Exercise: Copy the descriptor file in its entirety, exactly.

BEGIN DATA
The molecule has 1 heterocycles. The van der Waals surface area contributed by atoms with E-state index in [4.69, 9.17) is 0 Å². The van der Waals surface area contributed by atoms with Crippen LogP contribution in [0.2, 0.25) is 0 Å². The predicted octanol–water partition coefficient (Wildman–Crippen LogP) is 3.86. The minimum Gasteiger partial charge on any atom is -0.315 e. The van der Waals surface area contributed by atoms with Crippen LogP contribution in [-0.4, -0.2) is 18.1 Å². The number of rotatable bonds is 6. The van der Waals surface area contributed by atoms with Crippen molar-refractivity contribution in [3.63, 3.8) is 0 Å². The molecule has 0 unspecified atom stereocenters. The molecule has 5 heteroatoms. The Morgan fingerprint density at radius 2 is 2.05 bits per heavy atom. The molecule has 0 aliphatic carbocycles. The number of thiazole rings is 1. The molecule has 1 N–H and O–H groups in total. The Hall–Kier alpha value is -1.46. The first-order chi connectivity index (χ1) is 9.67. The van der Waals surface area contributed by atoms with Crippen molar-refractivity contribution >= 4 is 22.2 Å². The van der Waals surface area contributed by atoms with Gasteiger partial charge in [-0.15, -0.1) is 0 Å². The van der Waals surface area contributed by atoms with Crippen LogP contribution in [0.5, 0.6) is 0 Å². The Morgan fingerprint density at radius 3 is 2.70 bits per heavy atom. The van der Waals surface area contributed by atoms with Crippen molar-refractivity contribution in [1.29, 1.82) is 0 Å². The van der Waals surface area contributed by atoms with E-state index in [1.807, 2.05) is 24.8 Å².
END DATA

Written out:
The molecule has 1 heterocycles. The van der Waals surface area contributed by atoms with E-state index in [4.69, 9.17) is 0 Å². The van der Waals surface area contributed by atoms with Crippen LogP contribution in [0.2, 0.25) is 0 Å². The predicted octanol–water partition coefficient (Wildman–Crippen LogP) is 3.86. The minimum Gasteiger partial charge on any atom is -0.315 e. The van der Waals surface area contributed by atoms with Crippen LogP contribution in [-0.4, -0.2) is 18.1 Å². The number of rotatable bonds is 6. The van der Waals surface area contributed by atoms with Crippen molar-refractivity contribution in [3.63, 3.8) is 0 Å². The molecule has 0 unspecified atom stereocenters. The molecule has 5 heteroatoms. The Morgan fingerprint density at radius 2 is 2.05 bits per heavy atom. The molecule has 0 aliphatic carbocycles. The number of thiazole rings is 1. The molecule has 1 N–H and O–H groups in total. The Hall–Kier alpha value is -1.46. The first-order chi connectivity index (χ1) is 9.67. The van der Waals surface area contributed by atoms with Crippen molar-refractivity contribution >= 4 is 22.2 Å². The van der Waals surface area contributed by atoms with Gasteiger partial charge in [-0.15, -0.1) is 0 Å². The van der Waals surface area contributed by atoms with Crippen LogP contribution in [0.5, 0.6) is 0 Å². The Morgan fingerprint density at radius 3 is 2.70 bits per heavy atom. The van der Waals surface area contributed by atoms with Crippen molar-refractivity contribution in [1.29, 1.82) is 0 Å². The van der Waals surface area contributed by atoms with E-state index in [1.807, 2.05) is 24.8 Å².